Texas Rangers

Rangers revert to familiar form in another big loss to Rays


As shaky as Ross Detwiler has been for most of the season, the Texas Rangers’ left-hander has been spot on with his self-evaluations after his starts.

On Saturday night, he offered the following:

“I felt like I couldn’t throw a strike,” he said. “When you’re just hoping it’s going to be a strike, you know it’s going to be a long night.”

Nailed it, though he left out the part about it stinking when the pitcher who replaced him immediately gave up a three-run homer and when the offense stranded 11 runners.

The Rangers’ 7-2 loss to the Tampa Bay Rays looked a lot like the 8-2 loss a night earlier, though in more than just the score. The bullpen couldn’t pick up the starter, and the Rangers couldn’t take advantage of their scoring chances.

Detwiler, though, put his team in a 3-0 hole in the first inning, and the Rangers couldn’t get out of it.

“We’ve got to be able to dig out of holes like that and win ballgames,” manager Jeff Banister said. “We’ve got to continue pounding away.”

The game was interrupted in the fourth inning as the benches emptied after Rays shortstop Asdrubal Cabrera pushed Rangers second baseman Adam Rosales on a pickoff play at second base.

Cabrera dived back into the bag and immediately shoved Rosales, who had applied the tag and toppled into Cabrera and accidentally dropped his knee onto Cabrera’s hand.

The benches emptied, though no punches were thrown and no one was ejected. Rosales played peacemaker during a replay challenge of the play, even though he did nothing wrong.

“We both play the game hard,” Rosales said. “I’m just glad that he’s all right and didn’t have to come out of the game.”

It was still a game at that point, even though the first three Rays hitters of the game got on against Detwiler on a single, a walk and a three-run homer by Evan Longoria.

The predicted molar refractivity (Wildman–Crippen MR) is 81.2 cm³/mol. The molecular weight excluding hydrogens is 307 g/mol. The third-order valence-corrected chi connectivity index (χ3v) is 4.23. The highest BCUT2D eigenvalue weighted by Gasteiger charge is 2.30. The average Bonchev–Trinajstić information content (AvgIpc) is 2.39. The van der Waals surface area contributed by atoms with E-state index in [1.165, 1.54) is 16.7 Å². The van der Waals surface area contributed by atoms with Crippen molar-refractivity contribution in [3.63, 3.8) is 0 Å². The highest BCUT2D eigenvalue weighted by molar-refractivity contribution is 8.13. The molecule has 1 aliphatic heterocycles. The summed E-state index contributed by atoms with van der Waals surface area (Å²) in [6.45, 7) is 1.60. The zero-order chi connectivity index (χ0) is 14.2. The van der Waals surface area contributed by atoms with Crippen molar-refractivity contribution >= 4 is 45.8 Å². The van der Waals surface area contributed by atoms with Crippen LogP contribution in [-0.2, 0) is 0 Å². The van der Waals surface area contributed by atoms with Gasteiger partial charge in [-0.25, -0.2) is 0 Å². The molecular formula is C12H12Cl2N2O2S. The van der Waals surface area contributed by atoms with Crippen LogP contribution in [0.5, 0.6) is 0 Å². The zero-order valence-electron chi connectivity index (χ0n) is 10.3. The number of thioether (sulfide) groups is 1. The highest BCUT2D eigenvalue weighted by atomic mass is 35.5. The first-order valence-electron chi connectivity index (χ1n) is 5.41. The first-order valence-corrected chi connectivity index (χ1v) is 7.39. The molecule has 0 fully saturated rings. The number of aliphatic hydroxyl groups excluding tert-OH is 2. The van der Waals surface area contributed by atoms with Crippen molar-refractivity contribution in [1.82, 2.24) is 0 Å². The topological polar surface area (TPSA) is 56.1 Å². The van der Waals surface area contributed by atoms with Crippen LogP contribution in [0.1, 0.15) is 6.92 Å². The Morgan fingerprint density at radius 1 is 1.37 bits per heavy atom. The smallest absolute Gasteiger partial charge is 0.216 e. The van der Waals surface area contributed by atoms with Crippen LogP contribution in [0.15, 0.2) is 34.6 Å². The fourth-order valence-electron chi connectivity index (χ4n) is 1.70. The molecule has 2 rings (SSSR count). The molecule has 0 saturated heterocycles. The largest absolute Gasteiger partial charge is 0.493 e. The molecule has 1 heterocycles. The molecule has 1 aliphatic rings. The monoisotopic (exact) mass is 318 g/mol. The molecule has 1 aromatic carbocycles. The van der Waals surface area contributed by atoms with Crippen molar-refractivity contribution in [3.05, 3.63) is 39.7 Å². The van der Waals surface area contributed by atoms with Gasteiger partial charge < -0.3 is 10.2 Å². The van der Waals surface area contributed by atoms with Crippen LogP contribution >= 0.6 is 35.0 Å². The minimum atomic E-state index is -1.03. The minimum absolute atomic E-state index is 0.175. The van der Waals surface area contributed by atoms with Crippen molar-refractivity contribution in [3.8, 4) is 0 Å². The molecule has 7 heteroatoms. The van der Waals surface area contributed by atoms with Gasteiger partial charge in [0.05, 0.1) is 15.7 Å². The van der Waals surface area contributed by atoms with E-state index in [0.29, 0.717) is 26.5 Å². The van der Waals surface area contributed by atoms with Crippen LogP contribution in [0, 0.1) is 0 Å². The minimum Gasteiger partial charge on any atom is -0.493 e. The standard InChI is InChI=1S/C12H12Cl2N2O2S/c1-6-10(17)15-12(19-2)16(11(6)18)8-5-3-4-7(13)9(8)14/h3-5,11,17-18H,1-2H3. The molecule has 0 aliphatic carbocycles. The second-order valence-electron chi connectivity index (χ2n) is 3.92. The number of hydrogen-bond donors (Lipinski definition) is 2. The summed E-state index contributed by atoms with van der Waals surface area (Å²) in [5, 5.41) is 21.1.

The Rangers got within 3-2 in the fourth as Carlos Peguero swatted a two-run homer, his fourth homer of the season and the road trip.

Detwiler had posted three straight zeroes entering the fifth, but he walked the .128-hitting Rene Rivera to start the inning and allowed a single to Brandon Guyer.

That was it for Detwiler, who gave way to Anthony Bass. Just as Alex Claudio had done in replacing Yovani Gallardo on Friday, Bass surrendered a three-run homer, this one by Steven Sousa Jr., to push the Rays’ lead to 6-2.

“We’ve got to make pitches,” Banister said. “When guys come in, I believe they’re going to make pitches.”

Detwiler (0-4) was done in by going deep in counts to too many hitters. He walked only three, but said he was consistently falling behind in counts. When he left after four-plus innings, he was at 96 pitches.

The start was a step back after he had three runs in his previous two starts, covering 12 1/3 innings. He didn’t have command of any of his pitches.

“I fell behind everybody and left the ball up all day long,” Detwiler said. “I tried to make some adjustments, but the adjustments I made didn’t take.”

Cabrera hit the Rays’ third homer of the game, a solo shot to start the eighth. The Rangers loaded the bases with one out in the ninth, but Prince Fielder and Adrian Beltre came up empty.

That was the trend throughout, as the Rangers also missed chances with multiple runners on in the first, third and fifth innings.

“Leaving 11 is not what we want to do,” Banister said. “They’re going to continue to battle, but we’ve got to find a way to punch through with runners on base and put our own runs on the board.”

Jeff Wilson, 817-390-7760

Twitter: @JeffWilson_FWST

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